Making a Skin Model Out of Rice Krispie Treats

Today I was sitting with my son and mentioned the skin model that we did several years ago.  He didn’t remember so I googled my blog and found an old post.  Once he saw the pictures, he knew what I was talking about.  It was a yummy way to learn about the skin.  In remembrance, I’m reposting the project we did nearly 3 years ago….

Making and eating skin sounds pretty gross!  We made some skin yesterday and everyone had some.  In science we have been learning about the integumentary system.  We have read about skin, hair, and nails and even spent some time looking under a microscope at skin and hair samples.

The next day we attempted to make a skin model showing arteries, veins, sweat glands, nerves, and hair.  The base was made out of Rice Krispie Treats.  We used the The Wonders Inside the Human Body as our guide because it is full of large descriptive pictures of the human body.
In the first picture below you will see a Rice Krispie Treat base made out of 2 recipes of Rice Krispie Treats.  I cut up some rainbow Twizzlers to make up the different parts.  Here you will see the layout for the arteries.

In the next picture you will see the almost completed model.  We did the first layer with arteries, veins, nerves, sweat glands, and hair and then added another Rice Krispie Treat layer and placed the multicolored Twizzlers on to represent the different parts.  They are painting a darker layer near the top of the skin.  We used food coloring for paint.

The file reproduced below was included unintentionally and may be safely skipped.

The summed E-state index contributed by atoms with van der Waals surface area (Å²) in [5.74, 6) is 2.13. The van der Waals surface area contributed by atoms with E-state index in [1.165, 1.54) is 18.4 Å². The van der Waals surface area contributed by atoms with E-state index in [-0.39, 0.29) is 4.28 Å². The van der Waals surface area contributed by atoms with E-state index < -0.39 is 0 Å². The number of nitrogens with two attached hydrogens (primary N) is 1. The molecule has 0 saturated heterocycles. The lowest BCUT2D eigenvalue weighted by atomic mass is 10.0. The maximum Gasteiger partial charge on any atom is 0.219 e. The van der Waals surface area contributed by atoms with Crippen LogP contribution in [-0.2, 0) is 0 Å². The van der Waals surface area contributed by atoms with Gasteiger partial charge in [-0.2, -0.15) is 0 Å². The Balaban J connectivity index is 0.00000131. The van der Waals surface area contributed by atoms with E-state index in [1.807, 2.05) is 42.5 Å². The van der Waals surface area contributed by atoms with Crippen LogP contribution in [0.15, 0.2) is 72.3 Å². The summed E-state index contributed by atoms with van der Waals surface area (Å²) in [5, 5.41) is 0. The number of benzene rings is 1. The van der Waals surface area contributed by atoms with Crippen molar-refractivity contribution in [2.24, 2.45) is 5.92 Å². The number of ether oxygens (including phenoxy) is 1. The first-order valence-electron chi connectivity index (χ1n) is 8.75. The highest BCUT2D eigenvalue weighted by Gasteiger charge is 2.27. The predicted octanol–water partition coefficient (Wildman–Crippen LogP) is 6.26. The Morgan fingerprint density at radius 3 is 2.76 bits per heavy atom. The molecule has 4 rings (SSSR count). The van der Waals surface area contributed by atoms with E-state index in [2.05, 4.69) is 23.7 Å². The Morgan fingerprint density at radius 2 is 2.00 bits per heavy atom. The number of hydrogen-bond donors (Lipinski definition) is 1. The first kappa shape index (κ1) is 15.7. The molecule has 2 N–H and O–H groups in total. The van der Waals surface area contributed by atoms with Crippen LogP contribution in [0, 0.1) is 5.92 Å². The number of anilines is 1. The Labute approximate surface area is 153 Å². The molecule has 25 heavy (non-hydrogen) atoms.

Here are the boys with the finished model.  The red ones are arteries, the blue ones are veins, the green ones are nerves, while the orange ones are sweat glands.  The rows of chocolate are supposed to be hair.  I stuck bits of chocolate at the end to represent more hair.

Here is a close up.  Want a bite?  It was pretty yummy.

So while making and eating skin didn’t sound so pleasant it was a fun activity to reinforce what we had been reading.  I like using real food to make projects for a couple of reasons.  One is that I don’t want to store multiple projects.  This one lasts until eaten and then it is gone.  Another reason is that every time my child eats part of this model they will have an opportunity to be reminded of the different parts and what they are called. So a structured learning time can branch off into natural learning.  What little boy will be able to resist talking about eating a “sweat gland?”  Silliness is a great way to learn too.


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  2. What’s the red stuff at the top of the cake, foodcolouring?
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